Inspired by Johanna Drucker (“Humanities Approaches to Graphical Display” Digital Humanities Quarterly 5), my data visualization is an attempt to create something that is more interpretative, rather than certain. I was interested in the relation between an artist’s work and the personal, sometimes tragic, events that occur in that artist’s life. For example, do “tragic” events lead to more prolific output, specific style or point of view? Do “happy” events have any effect? Do personal events have no impact on an artist’s work at all? Although widely exhibited and studied by art historians and feminist scholars, 17th century Italian Baroque painter Artemisia Gentileschi’s life is not yet fully understood. Her paintings famously depict heroic women from the Bible, but it’s her personal life – as a victim of sexual assault, and sufferer of torture at the subsequent trial of her rapist – that often overshadow her important achievements. By plotting her body of work and life events in a timeline, I hoped the data visualization would reveal some qualitative aspects of this artist.
Data Collection and Tableau
I created my own data set using the publication Orazio and Artemisia Gentileschi (Metropolitan Museum of Art, 2001) and the Wikipedia page. I added all of her known paintings, titles and years (circa) to a spreadsheet. I also added major life events such as birth, death, marriage, birth of children, and the aforementioned tragic events. I have constructed this data based on my own subjective ideas of what is considered a “major life event”. I have also taken some liberties with the artwork data as the dates are uncertain. Again, I am reminded of one of Drucker’s statements, “Data are capta, taken not given, constructed as an interpretation of the phenomenal world, not inherent in it.”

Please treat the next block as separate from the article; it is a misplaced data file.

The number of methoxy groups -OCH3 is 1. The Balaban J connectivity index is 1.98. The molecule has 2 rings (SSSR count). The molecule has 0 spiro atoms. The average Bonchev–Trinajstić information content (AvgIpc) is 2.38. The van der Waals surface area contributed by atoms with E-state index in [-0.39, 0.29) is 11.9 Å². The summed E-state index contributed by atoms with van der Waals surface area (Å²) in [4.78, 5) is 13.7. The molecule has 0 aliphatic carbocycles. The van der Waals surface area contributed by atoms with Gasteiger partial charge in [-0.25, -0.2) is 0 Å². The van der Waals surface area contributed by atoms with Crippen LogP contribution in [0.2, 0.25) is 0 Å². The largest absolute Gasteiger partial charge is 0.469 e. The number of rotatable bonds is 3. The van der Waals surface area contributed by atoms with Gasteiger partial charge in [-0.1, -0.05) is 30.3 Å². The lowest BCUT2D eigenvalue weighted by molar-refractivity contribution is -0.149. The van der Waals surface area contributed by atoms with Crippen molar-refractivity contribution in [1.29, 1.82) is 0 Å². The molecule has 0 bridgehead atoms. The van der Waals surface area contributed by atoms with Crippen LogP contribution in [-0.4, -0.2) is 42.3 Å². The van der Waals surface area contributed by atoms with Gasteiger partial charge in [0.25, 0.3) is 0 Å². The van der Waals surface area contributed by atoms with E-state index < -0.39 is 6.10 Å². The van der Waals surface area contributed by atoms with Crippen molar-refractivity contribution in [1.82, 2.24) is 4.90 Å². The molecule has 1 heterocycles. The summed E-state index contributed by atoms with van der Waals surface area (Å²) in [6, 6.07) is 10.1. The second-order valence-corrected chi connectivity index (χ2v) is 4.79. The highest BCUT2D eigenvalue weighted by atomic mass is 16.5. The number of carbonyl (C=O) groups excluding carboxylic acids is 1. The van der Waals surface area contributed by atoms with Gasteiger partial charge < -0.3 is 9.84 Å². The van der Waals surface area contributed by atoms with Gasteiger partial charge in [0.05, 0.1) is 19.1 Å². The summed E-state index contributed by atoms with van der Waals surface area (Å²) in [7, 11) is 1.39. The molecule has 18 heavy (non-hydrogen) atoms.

I have no experience using Tableau so it was a learning process trying to get something resembling a data visualization. Other than the drag and drop functionality, I found the advanced features very difficult to figure out. I appreciate how the public website allows you to see worksheets created by other users but I did get overwhelmed at the possibilities this software offers.
At the same time, I was frustrated by Tableau’s limitations. It assumes to know the types of charts you want based on your data and leaves little room for interpretation. I can see why this is a great tool for statistical data and large data sets. Perhaps, a Tableau “story” would offer more flexibility.
I’m somewhat satisfied with the final result although the points end up looking very random and scattered. I could not deduce whether Gentileschi’s personal life had any impact on her output. She seemed to produce paintings steadily, even while experiencing catastrophe as a teenager, having children and moving from city to city. However, hovering over the points to reveal the paintings, I believe, help put her life into context. For example, in 1612, she is raped, her assaulter convicted, but she also marries later that year. Around the same time, she paints one her most famous pieces, Judith Slaying Holofernes, showing powerful women engaged in a violent act against a man. She would go on to paint this scene multiple times throughout her life.